`R/diagnostics.R`

`pareto-k-diagnostic.Rd`

Print a diagnostic table summarizing the estimated Pareto shape parameters
and PSIS effective sample sizes, find the indexes of observations for which
the estimated Pareto shape parameter \(k\) is larger than some
`threshold`

value, or plot observation indexes vs. diagnostic estimates.
The **Details** section below provides a brief overview of the
diagnostics, but we recommend consulting Vehtari, Gelman, and Gabry (2017)
and Vehtari, Simpson, Gelman, Yao, and Gabry (2022) for full details.

```
pareto_k_table(x)
pareto_k_ids(x, threshold = NULL)
pareto_k_values(x)
pareto_k_influence_values(x)
psis_n_eff_values(x)
mcse_loo(x, threshold = NULL)
# S3 method for psis_loo
plot(
x,
diagnostic = c("k", "ESS", "n_eff"),
...,
label_points = FALSE,
main = "PSIS diagnostic plot"
)
# S3 method for psis
plot(
x,
diagnostic = c("k", "ESS", "n_eff"),
...,
label_points = FALSE,
main = "PSIS diagnostic plot"
)
```

- x
- threshold
For

`pareto_k_ids()`

,`threshold`

is the minimum \(k\) value to flag (default is a sample size`S`

dependend threshold`1 - 1 / log10(S)`

). For`mcse_loo()`

, if any \(k\) estimates are greater than`threshold`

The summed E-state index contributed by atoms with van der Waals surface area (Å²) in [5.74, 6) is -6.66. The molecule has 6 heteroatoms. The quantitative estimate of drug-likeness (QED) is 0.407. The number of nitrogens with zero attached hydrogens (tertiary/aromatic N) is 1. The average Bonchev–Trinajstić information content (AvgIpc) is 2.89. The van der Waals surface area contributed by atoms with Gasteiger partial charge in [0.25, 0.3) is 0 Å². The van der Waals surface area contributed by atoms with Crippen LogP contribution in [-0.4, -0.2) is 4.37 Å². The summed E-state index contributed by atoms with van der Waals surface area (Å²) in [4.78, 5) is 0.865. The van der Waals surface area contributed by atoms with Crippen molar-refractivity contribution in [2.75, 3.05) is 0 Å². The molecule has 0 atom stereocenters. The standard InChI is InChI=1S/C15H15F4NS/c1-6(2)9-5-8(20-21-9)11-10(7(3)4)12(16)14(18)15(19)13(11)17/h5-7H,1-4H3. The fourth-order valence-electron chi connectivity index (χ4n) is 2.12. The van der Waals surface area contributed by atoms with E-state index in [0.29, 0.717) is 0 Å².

the MCSE estimate is returned as`NA`

See**Details**for the motivation behind these defaults.- diagnostic
For the

`plot`

method, which diagnostic should be plotted? The options are`"k"`

for Pareto \(k\) estimates (the default), or`"ESS"`

or`"n_eff"`

for PSIS effective sample size estimates.- label_points, ...
For the

`plot()`

method, if`label_points`

is`TRUE`

the observation numbers corresponding to any values of \(k\) greater than the diagnostic threshold will be displayed in the plot. Any arguments specified in`...`

will be passed to`graphics::text()`

and can be used to control the appearance of the labels.- main
For the

`plot()`

method, a title for the plot.

`pareto_k_table()`

returns an object of class
`"pareto_k_table"`

, which is a matrix with columns `"Count"`

,
`"Proportion"`

, and `"Min. n_eff"`

, and has its own print method.

`pareto_k_ids()`

returns an integer vector indicating which
observations have Pareto \(k\) estimates above `threshold`

.

`pareto_k_values()`

returns a vector of the estimated Pareto
\(k\) parameters. These represent the reliability of sampling.

`pareto_k_influence_values()`

returns a vector of the estimated Pareto
\(k\) parameters. These represent influence of the observations on the
model posterior distribution.

`psis_n_eff_values()`